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I'm new to python so this is probably something I've just missed... I'm just trying to run a file which calls another file.

I have a file like myfile.py:

#!/usr/bin/python

import another_file

things = ... """ some code """

def mystuff(text, th=things):
    return another_def(text, th)

'another_file' can compile/run fine by itself and has the def 'another_def' and the variable 'th' (These are just example names...)

So I run python from the command line and then try:

>>> import myfile
>>> t = myfile.mystuff('some text')

and I get the error:

Traceback (most recent call last):
  File "<stdin>", line 1, in <module>
  File "myfile.py", line 18, in mystuff
    return another_def(text, th)
TypeError: 'module' object is not callable

I tried import another_file even though it is in myfile.py but that didn't seem to make any difference.

If it makes any difference, I tried:

print myfile
<module 'myfile' from 'myfile.py'>
print myfile.mystuff
<function mystuff at 0x7fcf178d0320>

so I assume that if it can find file and function, the problem is how it tries to call the other file.... maybe. Any help appreciated!

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Can you post the method code myfile.mystuff which seems to be problematic? –  Paulo Bu Nov 1 '13 at 12:50
2  
If you've changed the names to protect the innocent you've made this question hard to answer. A "Module not callable" error means you are trying to use a module as though it's a function. –  doctorlove Nov 1 '13 at 12:51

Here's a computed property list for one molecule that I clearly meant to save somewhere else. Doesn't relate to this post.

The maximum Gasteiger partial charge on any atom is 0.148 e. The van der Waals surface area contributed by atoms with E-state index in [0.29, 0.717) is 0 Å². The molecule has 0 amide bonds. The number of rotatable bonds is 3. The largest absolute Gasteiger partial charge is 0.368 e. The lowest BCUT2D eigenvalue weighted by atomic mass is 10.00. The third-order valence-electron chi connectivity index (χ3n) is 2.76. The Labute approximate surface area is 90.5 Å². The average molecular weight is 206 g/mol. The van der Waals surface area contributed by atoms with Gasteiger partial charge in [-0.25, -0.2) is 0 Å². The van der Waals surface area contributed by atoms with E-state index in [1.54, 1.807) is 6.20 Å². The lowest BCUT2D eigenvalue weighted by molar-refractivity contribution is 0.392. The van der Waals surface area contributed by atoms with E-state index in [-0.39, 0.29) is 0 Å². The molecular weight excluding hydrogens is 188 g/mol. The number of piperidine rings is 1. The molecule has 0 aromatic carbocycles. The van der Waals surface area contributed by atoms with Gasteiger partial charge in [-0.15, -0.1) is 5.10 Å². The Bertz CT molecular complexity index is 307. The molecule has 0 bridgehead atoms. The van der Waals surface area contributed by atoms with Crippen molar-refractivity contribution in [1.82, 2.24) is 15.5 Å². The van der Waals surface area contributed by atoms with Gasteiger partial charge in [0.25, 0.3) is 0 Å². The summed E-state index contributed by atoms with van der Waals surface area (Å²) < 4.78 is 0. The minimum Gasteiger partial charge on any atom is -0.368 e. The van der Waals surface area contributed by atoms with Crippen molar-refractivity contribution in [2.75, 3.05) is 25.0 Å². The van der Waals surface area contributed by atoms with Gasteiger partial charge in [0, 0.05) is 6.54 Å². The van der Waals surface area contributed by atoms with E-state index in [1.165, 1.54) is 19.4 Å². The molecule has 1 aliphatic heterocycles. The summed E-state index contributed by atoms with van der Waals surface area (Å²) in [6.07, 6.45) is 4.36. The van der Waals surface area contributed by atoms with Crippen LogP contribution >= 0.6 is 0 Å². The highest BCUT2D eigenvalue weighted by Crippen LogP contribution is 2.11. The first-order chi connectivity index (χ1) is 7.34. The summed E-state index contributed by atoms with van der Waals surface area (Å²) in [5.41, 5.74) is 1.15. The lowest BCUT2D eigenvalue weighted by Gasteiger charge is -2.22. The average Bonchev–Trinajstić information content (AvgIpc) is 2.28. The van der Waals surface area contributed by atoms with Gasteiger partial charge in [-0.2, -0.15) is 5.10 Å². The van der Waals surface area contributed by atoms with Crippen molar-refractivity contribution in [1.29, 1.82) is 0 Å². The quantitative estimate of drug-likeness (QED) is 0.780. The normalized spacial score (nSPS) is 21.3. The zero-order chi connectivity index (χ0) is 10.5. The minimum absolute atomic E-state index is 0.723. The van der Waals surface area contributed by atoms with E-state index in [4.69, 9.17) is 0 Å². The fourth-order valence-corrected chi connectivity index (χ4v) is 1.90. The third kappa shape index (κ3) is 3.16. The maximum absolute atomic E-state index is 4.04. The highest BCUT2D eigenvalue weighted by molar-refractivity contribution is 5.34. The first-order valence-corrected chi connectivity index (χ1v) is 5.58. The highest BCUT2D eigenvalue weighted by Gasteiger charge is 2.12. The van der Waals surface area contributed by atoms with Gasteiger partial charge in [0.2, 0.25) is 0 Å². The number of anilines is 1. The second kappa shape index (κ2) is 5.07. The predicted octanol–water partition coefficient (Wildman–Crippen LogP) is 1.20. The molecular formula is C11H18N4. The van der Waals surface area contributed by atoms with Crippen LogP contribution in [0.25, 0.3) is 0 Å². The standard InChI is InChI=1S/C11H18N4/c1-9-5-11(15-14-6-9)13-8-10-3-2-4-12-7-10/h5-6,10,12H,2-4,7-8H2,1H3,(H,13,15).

@doctorlove I changed the names in the hope of making the problem seem easier (didn't work but oh well) - you were right actually, because in the original code the 'another_file' and 'another_def' have the same name.... sigh. Thanks –  dgBP Nov 1 '13 at 12:55

2 Answers 2

up vote 2 down vote accepted

I'm not exactly sure why you're getting a TypeError (there's probably more to it than what you're showing), but if you want to access functions from another_file, then you should do:

return another_file.another_def(text, th)
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that seemed to do it! I assumed that by importing the file that it would pick up the function names... facepalm –  dgBP Nov 1 '13 at 12:52
    
@dgBP Great to hear! :) –  TerryA Nov 1 '13 at 12:52

You can do that using the so called wild import:

from other_file import *

And that way you can access all objects and functions in that file. Unless ofcourse, you have defined the

__all__ 

list wich restrict what can be exported.

Example:

#some_file.py

a = 3; b = 4 
__all__ = ['a']

now with the wild import:

from some_file import *

you only see 'a'

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